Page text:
After the $9 settlement between 3M and the military was announced in 2018, that centered around faulty 3M Combat Arms earplugs, the legal floodgates opened for veterans who developed tinnitus and/or hearing loss as a result of using the defective hearing-protection devices. In that settlement, individual vets were not directly represented in the case, and therefore did not receive compensation.
However, since the settlement, more than 220,000 current or former U.S. servicemen and servicewomen are now involved in one of the largest mass tort lawsuits in recent history, says The Post and Courier, which is based in South Carolina, whose capital, Columbia, was where the 2018 settlement was announced.
Several 3M faulty earplug trials are scheduled for next year, with the first bellwether trial to be held in April. A prominent lawyer told The Post and Courier, “The sheer number of cases shows how much of an effect this has had on our service members, and it’s not easy for them to bring that lawsuit. Many believe they took the risk and should suffer the consequences, but our service members were hoodwinked [by 3M].
3M Defends Combat Arms V2 Earplugs
A spokesman for 3M defended the Minnesota-based company’s Combat Arms Earplugs Version 2, telling The Post and Courier that the number of cases is reflective of broad marketing appeals from lawyers and that it doesn’t represent the legal and factual merits of a case.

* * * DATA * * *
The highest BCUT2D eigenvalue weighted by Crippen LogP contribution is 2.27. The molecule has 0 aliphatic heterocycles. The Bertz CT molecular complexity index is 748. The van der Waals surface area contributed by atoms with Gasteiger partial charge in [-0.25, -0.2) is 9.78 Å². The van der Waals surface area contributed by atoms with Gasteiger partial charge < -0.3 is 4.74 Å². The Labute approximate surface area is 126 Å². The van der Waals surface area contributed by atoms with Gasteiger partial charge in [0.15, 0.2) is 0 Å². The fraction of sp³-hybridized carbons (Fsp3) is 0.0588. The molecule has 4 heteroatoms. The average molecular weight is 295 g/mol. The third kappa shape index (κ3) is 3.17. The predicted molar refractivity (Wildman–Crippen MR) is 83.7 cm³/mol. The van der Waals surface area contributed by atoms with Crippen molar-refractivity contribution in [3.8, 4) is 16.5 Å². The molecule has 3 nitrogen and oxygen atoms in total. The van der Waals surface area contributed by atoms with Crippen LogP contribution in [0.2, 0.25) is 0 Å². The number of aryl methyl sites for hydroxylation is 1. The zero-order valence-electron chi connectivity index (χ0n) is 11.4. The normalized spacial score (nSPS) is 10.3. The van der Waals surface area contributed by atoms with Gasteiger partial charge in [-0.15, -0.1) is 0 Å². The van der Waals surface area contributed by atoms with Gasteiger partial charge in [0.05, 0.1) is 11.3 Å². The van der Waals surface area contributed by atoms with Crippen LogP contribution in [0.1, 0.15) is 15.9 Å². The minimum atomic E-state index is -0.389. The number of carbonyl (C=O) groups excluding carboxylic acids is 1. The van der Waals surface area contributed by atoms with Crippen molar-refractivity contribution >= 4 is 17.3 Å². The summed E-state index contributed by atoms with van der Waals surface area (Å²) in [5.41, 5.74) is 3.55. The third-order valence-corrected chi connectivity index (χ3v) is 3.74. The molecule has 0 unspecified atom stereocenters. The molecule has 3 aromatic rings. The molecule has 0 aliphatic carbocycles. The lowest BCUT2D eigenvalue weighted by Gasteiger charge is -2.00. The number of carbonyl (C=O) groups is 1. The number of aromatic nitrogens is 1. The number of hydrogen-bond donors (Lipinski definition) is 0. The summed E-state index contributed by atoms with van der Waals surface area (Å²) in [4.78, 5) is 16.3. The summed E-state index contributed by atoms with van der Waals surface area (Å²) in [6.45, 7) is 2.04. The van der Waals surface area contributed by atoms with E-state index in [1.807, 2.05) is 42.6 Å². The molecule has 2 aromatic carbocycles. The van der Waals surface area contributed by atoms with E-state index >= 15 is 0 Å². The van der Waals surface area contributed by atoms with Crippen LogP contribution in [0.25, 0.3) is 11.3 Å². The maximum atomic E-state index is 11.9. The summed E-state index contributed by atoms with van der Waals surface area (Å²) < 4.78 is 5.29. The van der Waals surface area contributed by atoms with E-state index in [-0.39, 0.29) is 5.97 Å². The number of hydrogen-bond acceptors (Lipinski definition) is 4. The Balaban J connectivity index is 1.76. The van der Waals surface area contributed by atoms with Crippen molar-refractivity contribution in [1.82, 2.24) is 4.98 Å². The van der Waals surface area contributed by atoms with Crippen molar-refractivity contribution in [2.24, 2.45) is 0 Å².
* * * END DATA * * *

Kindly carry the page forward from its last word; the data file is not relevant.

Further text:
“The company worked in close coordination with the U.S. military on the product, and its design reflected the direction and feedback of individuals acting on the military’s behalf. The CAEv2 product is effective and safe to use, and we will vigorously defend ourselves against plaintiffs’ claims,” the spokesperson said.
Earlier this year, 3M attempted to have all earplug lawsuits filed against the company thrown out, on the grounds that as a defense contractor, it should not be held liable for fulfilling a government contract.
However, the judge said that because the military did not actively design the earplugs, and were therefore not designed to proper military standards, 3M’s government contractor defense strategy is invalid.
Court Records Show 3M Was Aware of Defect For Years
Court documents reveal that 3M was aware of a defect in the earplugs as early as 2000. However, the Combat Arms earplugs would continue to be the US military’s exclusive noise-abatement device, earning 3M more than $30 million in sales through 2009, and were sold to the military until 2015.
For more information on 3M Lawsuits, read: Faulty 3M Military Earplug Lawsuits Explode To Nearly 200,000